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it is always unlawful
to give money for the sacraments?
By St. Thomas Aquinas (1225-1274)
THEOLOGICA, from which this article is taken is composed of
questions sub-divided in articles. How are these articles
to be read? Each is made according to a uniform plan divided
- The objections. There can be two, three, four or more, putting
forward the opinions contrary to the author.
- One finds St. Thomas’ own teaching. This is in two parts:
first he refers to an authority, usually Sacred Scripture
or Catholic Tradition (this is called the argument ‘sed contra’).
This is followed by a lengthier and more logical exposition
of his teaching (this part is called the ‘Respondeo’ (I answer)
or the ‘Corpus’ of the article).
- St. Thomas answers the various objections put forward at
the beginning. Each numbered answer corresponds to the previously
either read the article from the beginning to end or, a simpler
way, read first the argument ‘Sed contra’ and the ‘Corpus’,
the main body or the article, then look at the objections
and their answers, one by one.
the Summa Theologica
Part of the Second Part
100, on Simony, article 2
1. It would seem that it is not always unlawful to give money
for the sacraments. Baptism is the door of the sacraments, as we
shall state in the III, 68, 6; III, 73, 3. But seemingly it is
lawful in certain cases to give money for Baptism, for instance
if a priest were unwilling to baptize a dying child without being
paid. Therefore it is not always unlawful to buy or sell the sacraments.
2. Further, the greatest of the sacraments is the Eucharist,
which is consecrated in the Mass. But some priests receive a prebend
or money for singing masses. Much more therefore is it lawful to
buy or sell the other sacraments.
3. Further, the sacrament of Penance is a necessary sacrament
consisting chiefly in the absolution. But some persons demand money
when absolving from excommunication. Therefore it is not always
unlawful to buy or sell a sacrament.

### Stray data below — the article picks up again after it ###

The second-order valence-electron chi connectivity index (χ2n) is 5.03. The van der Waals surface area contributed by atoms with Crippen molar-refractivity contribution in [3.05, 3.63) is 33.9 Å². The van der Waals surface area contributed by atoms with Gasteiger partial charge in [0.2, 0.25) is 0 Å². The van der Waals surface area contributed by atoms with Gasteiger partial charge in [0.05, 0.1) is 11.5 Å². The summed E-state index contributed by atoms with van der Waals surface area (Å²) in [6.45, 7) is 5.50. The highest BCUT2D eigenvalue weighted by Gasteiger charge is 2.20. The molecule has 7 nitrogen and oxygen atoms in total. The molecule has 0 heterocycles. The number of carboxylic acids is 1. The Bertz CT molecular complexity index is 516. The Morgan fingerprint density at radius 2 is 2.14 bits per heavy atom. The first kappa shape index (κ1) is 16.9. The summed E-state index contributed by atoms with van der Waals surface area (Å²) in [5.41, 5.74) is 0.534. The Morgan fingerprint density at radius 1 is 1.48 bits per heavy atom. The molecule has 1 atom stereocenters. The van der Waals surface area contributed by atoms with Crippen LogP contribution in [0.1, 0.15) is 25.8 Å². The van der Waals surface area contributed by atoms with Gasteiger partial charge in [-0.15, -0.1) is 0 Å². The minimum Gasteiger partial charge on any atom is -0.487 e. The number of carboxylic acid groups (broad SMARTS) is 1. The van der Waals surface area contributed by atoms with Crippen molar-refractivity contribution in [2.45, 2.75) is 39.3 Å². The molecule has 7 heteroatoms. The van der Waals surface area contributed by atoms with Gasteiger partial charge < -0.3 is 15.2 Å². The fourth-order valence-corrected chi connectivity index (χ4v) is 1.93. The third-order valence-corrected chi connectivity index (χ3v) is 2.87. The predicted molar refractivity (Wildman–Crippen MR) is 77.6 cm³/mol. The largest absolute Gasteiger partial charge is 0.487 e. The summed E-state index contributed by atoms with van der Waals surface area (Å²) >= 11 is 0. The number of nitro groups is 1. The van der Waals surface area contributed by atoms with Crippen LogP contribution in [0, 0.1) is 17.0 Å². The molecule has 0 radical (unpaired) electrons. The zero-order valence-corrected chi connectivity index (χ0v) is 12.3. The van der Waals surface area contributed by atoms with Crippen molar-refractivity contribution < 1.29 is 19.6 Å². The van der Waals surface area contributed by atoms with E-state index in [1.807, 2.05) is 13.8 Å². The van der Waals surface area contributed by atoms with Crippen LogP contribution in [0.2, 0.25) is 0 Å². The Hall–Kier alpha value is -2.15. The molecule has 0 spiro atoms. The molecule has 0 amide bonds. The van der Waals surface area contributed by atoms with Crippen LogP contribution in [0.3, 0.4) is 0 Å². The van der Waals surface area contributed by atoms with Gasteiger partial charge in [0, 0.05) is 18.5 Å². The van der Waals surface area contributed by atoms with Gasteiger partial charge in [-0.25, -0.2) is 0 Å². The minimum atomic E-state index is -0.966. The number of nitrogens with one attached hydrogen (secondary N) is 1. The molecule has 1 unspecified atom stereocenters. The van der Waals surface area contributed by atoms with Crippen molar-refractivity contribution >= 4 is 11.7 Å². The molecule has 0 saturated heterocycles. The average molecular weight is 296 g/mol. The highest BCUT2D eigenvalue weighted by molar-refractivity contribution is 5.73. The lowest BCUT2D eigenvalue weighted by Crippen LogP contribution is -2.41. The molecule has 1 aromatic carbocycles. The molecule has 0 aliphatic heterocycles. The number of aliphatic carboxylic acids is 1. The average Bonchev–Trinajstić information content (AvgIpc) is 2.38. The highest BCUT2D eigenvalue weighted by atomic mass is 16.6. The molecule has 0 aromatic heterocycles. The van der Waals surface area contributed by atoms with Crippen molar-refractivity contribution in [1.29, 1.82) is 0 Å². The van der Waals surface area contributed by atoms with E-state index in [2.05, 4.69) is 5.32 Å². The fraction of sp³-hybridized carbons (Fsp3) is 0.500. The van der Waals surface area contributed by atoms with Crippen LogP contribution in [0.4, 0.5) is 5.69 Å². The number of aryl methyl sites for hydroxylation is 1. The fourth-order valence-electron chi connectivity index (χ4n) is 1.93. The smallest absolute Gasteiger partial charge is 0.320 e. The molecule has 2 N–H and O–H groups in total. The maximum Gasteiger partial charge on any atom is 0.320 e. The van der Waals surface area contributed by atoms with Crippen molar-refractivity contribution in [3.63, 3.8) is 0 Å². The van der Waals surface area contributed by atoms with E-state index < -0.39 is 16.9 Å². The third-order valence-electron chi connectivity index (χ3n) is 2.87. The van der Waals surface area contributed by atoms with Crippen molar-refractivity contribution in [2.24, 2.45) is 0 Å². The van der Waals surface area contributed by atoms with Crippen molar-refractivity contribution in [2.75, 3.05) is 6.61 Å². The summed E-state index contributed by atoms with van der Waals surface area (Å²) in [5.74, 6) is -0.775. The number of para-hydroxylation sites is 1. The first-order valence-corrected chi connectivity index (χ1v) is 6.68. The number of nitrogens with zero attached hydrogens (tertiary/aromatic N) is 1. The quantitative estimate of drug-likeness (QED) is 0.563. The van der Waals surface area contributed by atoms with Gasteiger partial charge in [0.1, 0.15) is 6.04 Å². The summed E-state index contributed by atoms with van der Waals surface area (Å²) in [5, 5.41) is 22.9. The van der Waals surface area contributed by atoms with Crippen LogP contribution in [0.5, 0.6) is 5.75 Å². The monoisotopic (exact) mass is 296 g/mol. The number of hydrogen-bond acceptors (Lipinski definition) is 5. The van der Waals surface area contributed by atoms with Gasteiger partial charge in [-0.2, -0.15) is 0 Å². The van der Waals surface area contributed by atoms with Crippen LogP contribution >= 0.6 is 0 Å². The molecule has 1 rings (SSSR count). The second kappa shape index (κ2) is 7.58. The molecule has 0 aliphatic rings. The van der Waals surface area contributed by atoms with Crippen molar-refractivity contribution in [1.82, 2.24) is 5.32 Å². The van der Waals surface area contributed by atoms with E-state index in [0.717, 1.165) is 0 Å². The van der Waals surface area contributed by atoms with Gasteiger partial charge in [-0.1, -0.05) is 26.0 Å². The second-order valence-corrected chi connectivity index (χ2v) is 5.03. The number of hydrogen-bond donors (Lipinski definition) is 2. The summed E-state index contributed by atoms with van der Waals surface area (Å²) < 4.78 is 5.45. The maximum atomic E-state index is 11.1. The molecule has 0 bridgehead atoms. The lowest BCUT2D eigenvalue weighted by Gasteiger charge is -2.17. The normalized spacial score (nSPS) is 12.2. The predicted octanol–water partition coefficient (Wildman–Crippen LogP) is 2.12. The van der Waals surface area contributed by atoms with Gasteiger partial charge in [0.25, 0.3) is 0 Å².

4. Further, custom makes that which otherwise were sinful to
be not sinful; thus Augustine says (Contra Faust. xxii, 47) that
"it was no crime to have several wives, so long as it was the
custom." Now it is the custom in some places to give something
in the consecration of bishops, blessings of abbots, ordinations
of the clergy, in exchange for the chrism, holy oil, and so forth.
Therefore it would seem that it is not unlawful.
5. Further, it happens sometimes that someone maliciously hinders
a person from obtaining a bishopric or some like dignity. But it
is lawful for a man to make good his grievance. Therefore it is
lawful, seemingly, in such a case to give money for a bishopric
or a like ecclesiastical dignity.
6. Further, marriage is a sacrament. But sometimes money is
given for marriage. Therefore it is lawful to sell a sacrament.
contra - On the contrary, It is written: “Whosoever shall consecrate
anyone for money, let him be cut off from the priesthood.”
- I answer that, The sacraments of the New Law are of all things
most spiritual, inasmuch as they are the cause of spiritual grace,
on which no price can be set, and which is essentially incompatible
with a non-gratuitous giving. Now the sacraments are dispensed
through the ministers of the Church, whom the people are bound to
support, according to the words of the Apostle (I Cor. 9:13), "Know
you not, that they who work in the holy place, eat the things that
are of the holy place; and they that serve the altar, partake with
we must answer that to receive money for the spiritual grace of